Late last month, a U.S. jury handed down a verdict in the Apple vs. Samsung trial; they found Samsung guilty of infringing on six of seven patents and awarded over $1.05B to Apple. (This is one of seven cases being heard in the US and other countries, and each may lead to different jury or judge decisions.)
From a presentation perspective, understanding what Apple did correctly in presenting its case and what Samsung didnâ€™t do effectively, is useful to anyone who wants to win more often and more easily in a competitive situation. This is especially true when issues are complex and difficult for laymen to understand, as is the case with intellectual-property cases as well as buying decisions concerning science, technology, construction and other feature rich areas.*
Apple told a story that was easy to follow and understand; Samsung did not. Appleâ€™s goal was to convince the jury that Samsung intentionally copied the iconic iPhone and iPad by focusing their attention of how the devices looked â€“ something easy to understand. Apple introduced an internal Samsung report dissecting the iPhoneâ€™s â€œbeautifulâ€ design and â€œeasy to copyâ€ hardware â€“ making it clear that Samsung set out to imitate the Apple products. The lawyers used easy-to-understand concepts. They also had credible witnesses who used â€power-wordsâ€ which trigger emotions and longer recall. For instance, one veteran designer for the company said that Samsung had â€œripped offâ€ Apple.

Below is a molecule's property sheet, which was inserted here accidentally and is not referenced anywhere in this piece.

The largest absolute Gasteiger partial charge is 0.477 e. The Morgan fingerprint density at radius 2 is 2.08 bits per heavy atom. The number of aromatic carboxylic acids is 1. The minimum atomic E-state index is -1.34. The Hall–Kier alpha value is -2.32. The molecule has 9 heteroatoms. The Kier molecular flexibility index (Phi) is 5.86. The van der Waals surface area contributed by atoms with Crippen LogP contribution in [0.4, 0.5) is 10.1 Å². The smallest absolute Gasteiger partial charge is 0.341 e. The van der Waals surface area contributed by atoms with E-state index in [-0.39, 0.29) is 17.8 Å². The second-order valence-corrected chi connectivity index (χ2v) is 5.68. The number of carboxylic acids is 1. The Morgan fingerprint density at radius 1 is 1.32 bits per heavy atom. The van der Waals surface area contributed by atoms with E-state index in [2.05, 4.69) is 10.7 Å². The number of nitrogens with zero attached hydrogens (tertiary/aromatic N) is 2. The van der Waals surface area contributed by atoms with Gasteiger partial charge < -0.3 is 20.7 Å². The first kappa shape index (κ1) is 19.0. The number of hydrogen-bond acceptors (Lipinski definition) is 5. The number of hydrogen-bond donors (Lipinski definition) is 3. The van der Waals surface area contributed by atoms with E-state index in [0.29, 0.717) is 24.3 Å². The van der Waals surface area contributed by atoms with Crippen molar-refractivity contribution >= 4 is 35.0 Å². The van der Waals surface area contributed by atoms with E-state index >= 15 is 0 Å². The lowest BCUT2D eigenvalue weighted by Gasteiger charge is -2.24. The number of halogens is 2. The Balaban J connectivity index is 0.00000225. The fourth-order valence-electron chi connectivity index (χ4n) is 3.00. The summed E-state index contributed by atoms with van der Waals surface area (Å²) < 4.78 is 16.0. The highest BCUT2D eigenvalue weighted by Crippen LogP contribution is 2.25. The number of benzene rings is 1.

Samsungâ€™s challenge was to demonstrate that Apple wasnâ€™t as innovative as it claimed to be, since it infringed on wireless technology needed to make the iPhone work in the first place. This meant focusing on technical details and fine points of patent law â€“ areas the average layman would not easily grasp. Samsungâ€™s witnesses also were less credible.
Timing always is a challenge in competitive presentations, and this was no different. Apple focused its time on â€œtelling the storyâ€; Samsung used too much of its time cross-examining Appleâ€™s witnesses and arguing over damages; as a result they ran out of time to present the affirmative side of its own case. As one Stanford law professor observed, â€œSamsungâ€™s patents looked like an afterthought.â€ With so little time spent on its affirmative patent case, â€œit left the impression in the mind of the jurors that Samsung was on the defense.â€
In sum, itâ€™s not just what you want say but how you say it, Compelling presentations use our ADAP approach and focus on both. Presentations are Audience-Driven (focusing on what information they need to know now and how it will resonate with them) and Authentic Presentations (credible and trusted). In a competitive situation, what you donâ€™t say can also be damaging, especially if itâ€™s an important part of your competitorâ€™s pitch. Consider all the information the decision-maker will get and contrast your product/service/idea to others to demonstrate that it is the best solution. And when possible, counterpunch your competitorsâ€™ weaknesses: if you know that the competition is going to present an inferior proposition, make sure the decision-maker understands the difference between your solution and theirs. This inoculates the buyer from â€œfallingâ€ for the inferior solution, and the competition wonâ€™t know what hit them.
*Full Disclosure:Â Iâ€™m especially interested in judicial presentations, and cut my teeth in this setting. While earning my doctorate in psychology, I also attended law school. One of my areas of specialty for both programs was the psychology of attorney presentations and the effectiveness of laws. I later adapted this interest to help other professionals. For the past 25 years, Iâ€™ve worked with clients in all sectors of the economy teaching the same issue: how to communicate a complex set of information in a compelling and persuasive manner so the decision-maker will â€œbuyâ€ the solution the client champions.